1949 - 2012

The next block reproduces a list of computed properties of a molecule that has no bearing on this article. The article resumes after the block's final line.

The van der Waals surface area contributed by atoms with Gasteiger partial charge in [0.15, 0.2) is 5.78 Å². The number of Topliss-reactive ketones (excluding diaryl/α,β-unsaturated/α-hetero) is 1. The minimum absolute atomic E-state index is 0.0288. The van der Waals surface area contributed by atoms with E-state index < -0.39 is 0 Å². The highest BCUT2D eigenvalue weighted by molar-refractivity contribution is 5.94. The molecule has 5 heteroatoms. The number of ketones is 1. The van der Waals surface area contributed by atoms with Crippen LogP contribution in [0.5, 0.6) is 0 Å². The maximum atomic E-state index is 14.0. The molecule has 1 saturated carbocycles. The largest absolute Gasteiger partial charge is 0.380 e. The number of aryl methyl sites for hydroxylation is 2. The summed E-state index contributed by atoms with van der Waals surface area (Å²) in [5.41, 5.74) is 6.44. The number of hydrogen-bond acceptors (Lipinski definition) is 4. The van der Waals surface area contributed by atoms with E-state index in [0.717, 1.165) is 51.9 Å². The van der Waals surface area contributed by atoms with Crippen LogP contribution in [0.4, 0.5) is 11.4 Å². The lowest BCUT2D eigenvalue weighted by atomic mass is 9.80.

Lebbeus Woods was perhaps the last of the visionary architects, if by ‘visionary’ we mean those with no hope of ever seeing their works built. Born in Michigan in 1940, his architectural calling came early on in life. Already at age 20 he was on board the team of Eero Saarinen, then the champion of functionalist at its most sensual. But Woods soon broke all ties to cultivate an unmistakable style of dislocations of space and deconstuctions of form, shaping a universe that, far from aspiring to a utopia, indulged in the landscapes of destruction, such as the Berlin of the postwar, the Sarajevo of the 1990s or the Havana of persisting want. With ambitions of this kind, drawing became his main mode of expression, and eventually also his refuge, despite profitable incursions into the world of movies (he was the ‘conceptual architect’ of Alien 3). When he died, he was about to complete his first built work. Located in Beijing, the Light Pavilion is an ethereal jumble of bright steel tubes that evokes one of his early visions: the Albert Einstein tomb that would go in orbit around the Earth until the end of time.